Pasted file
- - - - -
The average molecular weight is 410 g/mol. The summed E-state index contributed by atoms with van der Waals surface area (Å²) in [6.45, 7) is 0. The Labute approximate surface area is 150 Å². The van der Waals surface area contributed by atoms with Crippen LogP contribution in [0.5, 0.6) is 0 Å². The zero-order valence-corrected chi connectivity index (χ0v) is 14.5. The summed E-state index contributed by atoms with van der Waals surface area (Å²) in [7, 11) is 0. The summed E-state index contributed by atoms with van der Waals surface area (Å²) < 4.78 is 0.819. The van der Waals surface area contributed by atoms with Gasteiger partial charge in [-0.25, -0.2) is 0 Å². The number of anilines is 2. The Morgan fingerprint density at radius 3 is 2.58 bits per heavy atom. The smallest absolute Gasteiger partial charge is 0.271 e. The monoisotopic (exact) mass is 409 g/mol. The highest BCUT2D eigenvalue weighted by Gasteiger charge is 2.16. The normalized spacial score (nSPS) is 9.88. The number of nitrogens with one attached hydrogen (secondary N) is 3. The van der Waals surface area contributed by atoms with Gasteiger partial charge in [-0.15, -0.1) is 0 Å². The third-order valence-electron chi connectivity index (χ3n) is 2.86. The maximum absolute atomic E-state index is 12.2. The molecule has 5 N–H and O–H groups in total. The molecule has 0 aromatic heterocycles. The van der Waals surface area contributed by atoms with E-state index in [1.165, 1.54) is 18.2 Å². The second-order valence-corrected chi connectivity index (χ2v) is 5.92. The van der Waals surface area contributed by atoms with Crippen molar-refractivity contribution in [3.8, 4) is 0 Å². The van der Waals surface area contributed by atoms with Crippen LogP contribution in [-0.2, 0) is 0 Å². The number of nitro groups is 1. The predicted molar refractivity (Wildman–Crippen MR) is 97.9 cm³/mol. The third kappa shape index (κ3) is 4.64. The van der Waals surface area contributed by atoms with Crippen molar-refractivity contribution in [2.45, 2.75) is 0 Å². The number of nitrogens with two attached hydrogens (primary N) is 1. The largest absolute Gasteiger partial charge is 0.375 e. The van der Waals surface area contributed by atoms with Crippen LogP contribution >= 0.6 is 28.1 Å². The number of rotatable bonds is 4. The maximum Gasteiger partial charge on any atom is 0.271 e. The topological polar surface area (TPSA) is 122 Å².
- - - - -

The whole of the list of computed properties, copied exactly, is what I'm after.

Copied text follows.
The average molecular weight is 410 g/mol. The summed E-state index contributed by atoms with van der Waals surface area (Å²) in [6.45, 7) is 0. The Labute approximate surface area is 150 Å². The van der Waals surface area contributed by atoms with Crippen LogP contribution in [0.5, 0.6) is 0 Å². The zero-order valence-corrected chi connectivity index (χ0v) is 14.5. The summed E-state index contributed by atoms with van der Waals surface area (Å²) in [7, 11) is 0. The summed E-state index contributed by atoms with van der Waals surface area (Å²) < 4.78 is 0.819. The van der Waals surface area contributed by atoms with Gasteiger partial charge in [-0.25, -0.2) is 0 Å². The number of anilines is 2. The Morgan fingerprint density at radius 3 is 2.58 bits per heavy atom. The smallest absolute Gasteiger partial charge is 0.271 e. The monoisotopic (exact) mass is 409 g/mol. The highest BCUT2D eigenvalue weighted by Gasteiger charge is 2.16. The normalized spacial score (nSPS) is 9.88. The number of nitrogens with one attached hydrogen (secondary N) is 3. The van der Waals surface area contributed by atoms with Gasteiger partial charge in [-0.15, -0.1) is 0 Å². The third-order valence-electron chi connectivity index (χ3n) is 2.86. The maximum absolute atomic E-state index is 12.2. The molecule has 5 N–H and O–H groups in total. The molecule has 0 aromatic heterocycles. The van der Waals surface area contributed by atoms with E-state index in [1.165, 1.54) is 18.2 Å². The second-order valence-corrected chi connectivity index (χ2v) is 5.92. The van der Waals surface area contributed by atoms with Crippen molar-refractivity contribution in [3.8, 4) is 0 Å². The van der Waals surface area contributed by atoms with Crippen LogP contribution in [-0.2, 0) is 0 Å². The number of nitro groups is 1. The predicted molar refractivity (Wildman–Crippen MR) is 97.9 cm³/mol. The third kappa shape index (κ3) is 4.64. The van der Waals surface area contributed by atoms with Crippen molar-refractivity contribution in [2.45, 2.75) is 0 Å². The number of nitrogens with two attached hydrogens (primary N) is 1. The largest absolute Gasteiger partial charge is 0.375 e. The van der Waals surface area contributed by atoms with Crippen LogP contribution >= 0.6 is 28.1 Å². The number of rotatable bonds is 4. The maximum Gasteiger partial charge on any atom is 0.271 e. The topological polar surface area (TPSA) is 122 Å².